The Connection Between Hearing Loss and Diabetes
An excerpt from the Better Hearing Institute (BHI)
Hearing loss is about twice as common in people with diabetes compared to those without the disease, according to the National Institutes of Health (NIH). Yet, unlike eye exams, hearing health examinations are often overlooked in the routine regimen of care for people with diabetes. In February of 2012, in fact, almost all of the 400 people who underwent hearing tests at the American Diabetes Association’s Expo in Portland, Oregon, said they had never received a physician’s recommendation for a hearing test. More than half of these 400 individuals were found to have hearing loss. And nearly 100 percent of them said they did not know that hearing loss is associated with diabetes.
Unfortunately, the ramifications for leaving hearing loss unaddressed can be significant. Numerous studies link unmanaged hearing loss to a wide range of physical and emotional conditions, including depression, impaired memory and ability to learn new tasks, increased risk to personal safety, reduced job performance and earning power, and diminished psychological and overall health. A study conducted by researchers at Johns Hopkins and the National Institute on Aging even found that seniors with hearing loss are significantly more likely to develop dementia over time than those who retain their hearing.
Research also suggests that by keeping diabetes under control, people can help minimize potential diabetes-related hearing damage. Researchers at Henry Ford Hospital in Detroit found that women between the ages of 60 and 75 with well-controlled diabetes had better hearing than women whose diabetes was poorly controlled.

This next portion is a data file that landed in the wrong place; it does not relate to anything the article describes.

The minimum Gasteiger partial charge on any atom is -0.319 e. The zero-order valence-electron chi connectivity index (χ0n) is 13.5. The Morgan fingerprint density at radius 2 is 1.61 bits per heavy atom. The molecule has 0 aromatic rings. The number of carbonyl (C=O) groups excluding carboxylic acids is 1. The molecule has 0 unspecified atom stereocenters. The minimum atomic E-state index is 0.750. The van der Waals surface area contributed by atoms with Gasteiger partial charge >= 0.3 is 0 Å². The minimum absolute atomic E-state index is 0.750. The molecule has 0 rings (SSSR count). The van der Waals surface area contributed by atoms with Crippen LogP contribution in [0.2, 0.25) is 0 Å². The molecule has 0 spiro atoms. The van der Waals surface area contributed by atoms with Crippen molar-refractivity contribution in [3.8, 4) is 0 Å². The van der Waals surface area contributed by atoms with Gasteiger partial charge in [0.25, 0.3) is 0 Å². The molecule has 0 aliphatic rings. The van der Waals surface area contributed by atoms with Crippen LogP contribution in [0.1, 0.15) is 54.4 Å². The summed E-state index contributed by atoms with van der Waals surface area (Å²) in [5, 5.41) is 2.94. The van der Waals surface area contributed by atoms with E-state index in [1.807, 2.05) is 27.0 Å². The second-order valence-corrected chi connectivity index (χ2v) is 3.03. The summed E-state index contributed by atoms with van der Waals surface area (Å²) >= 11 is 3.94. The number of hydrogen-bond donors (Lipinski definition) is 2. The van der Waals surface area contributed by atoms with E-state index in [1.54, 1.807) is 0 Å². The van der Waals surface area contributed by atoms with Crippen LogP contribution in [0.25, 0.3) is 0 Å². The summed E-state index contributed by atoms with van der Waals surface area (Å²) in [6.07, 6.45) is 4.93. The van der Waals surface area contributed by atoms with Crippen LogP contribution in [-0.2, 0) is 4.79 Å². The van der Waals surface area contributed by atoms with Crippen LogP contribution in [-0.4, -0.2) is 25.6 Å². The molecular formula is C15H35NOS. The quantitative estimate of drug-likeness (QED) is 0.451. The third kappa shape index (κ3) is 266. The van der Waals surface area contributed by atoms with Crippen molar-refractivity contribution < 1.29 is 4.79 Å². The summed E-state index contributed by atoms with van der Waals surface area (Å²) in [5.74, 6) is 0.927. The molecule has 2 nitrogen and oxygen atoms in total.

“A certain degree of hearing loss is common with aging, bit is often accellerated in patients with diabetes, especially if blood-glucose levels are not being controlled,” said senior study author Kathleen L. Yaremchuk, M.D., Chair of the Department of Otolaryngology-Head and Neck Surgery at Henry Ford Hospital in Detroit.
“Our study really points to the importance of patients controlling their diabetes and paying attention to their hearing health.”
According to BHI (Better Hearing Institute), the vast majority of people with hearing loss, including those with diabetes, can benefit from hearing aids. In fact, studies show that when people with mild-to-profound hearing loss use hearing aids, they experience decreased depressive symptoms, anxiety and emotional instability; significant improvements in quality of life and functional health status; and have significantly higher self-concepts compared to individuals with hearing loss who do not wear hearing aids. U.S. research also shows that the use of hearing aids reduces the risk of income loss, and that those who use hearing aids are twice as likely to be employed as their peers who do not use hearing aids. According to the International Diabetes Federation (IDF), 366 million people worldwide had diabetes in 2011, and by 2030 this figure will rise to 552 million.